Government warns that if you receive a call from your number, do not answer!
The most recent phone scam makes it seem like you are receiving a phone call from your own number and this scam is currently going around. It could put your security and personal data at risk.
Twitter user Smith Getterman shared: “Was just on my office phone when my cell started ringing…Am I being haunted?”
Many people across the country have been getting such phone calls. While others ignored and missed the call, some answered it.
Speaking about his experience, Donny Claxton told WFAA: “My phone starts ringing and at that hour of the night, you are alarmed at who is calling you. […] I look at the phone, and it’s me and I am looking. How am I calling myself? And I look at my phone. And there is no one there. And then it hangs up.”
Claxton is not the only person who experienced it.
Anson Massey from Texas also answered the call.
He said to KXXV: “I picked it up, and there was a voice on the other end, and it said my account had been compromised through AT&T.”
But Massey wasn’t fooled because he “thought it was odd. We get those all the time but never from my own number.”
Before answering, he decided to record the call. “Your account has been flagged for security purposes. After the tone, please enter the last four digits of the primary account holder’s social security number.”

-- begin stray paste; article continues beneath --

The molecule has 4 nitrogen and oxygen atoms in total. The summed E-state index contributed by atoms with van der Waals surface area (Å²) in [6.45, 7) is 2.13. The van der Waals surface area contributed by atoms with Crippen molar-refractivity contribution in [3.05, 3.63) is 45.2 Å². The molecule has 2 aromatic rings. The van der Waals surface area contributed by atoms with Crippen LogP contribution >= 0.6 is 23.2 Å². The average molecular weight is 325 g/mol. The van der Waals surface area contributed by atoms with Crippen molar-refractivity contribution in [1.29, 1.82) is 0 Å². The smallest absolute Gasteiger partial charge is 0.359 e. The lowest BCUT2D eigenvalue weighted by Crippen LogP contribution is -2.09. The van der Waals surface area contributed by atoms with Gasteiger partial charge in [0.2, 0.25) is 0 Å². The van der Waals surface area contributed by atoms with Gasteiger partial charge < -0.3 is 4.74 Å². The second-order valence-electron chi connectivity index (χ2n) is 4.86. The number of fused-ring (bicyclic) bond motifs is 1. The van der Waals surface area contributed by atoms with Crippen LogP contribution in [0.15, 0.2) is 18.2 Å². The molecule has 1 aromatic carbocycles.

After hearing that, he hung up without entering any information.
He then called AT&T right away and the company confirmed that his account was fine. They also complimented him for not giving away his info.
What happened to Massey, Claxton, and to other numerous people, is called Spoofing.
Phylissia Landix of the Better Business Bureau explained: “Spoofing is when someone who shouldn’t have it will take a computer program that will disguise a telephone number, and you will get a phone call from what it looks like yourself.”
Spoofing help scammers pose as phone company’s account to get social security number or any other personal information. They also use technology to insert fraudulent charges onto your bills.
Landix added: “The longer time you spend on that phone, the greater chances they can get something done and insert the fraudulent charge.”
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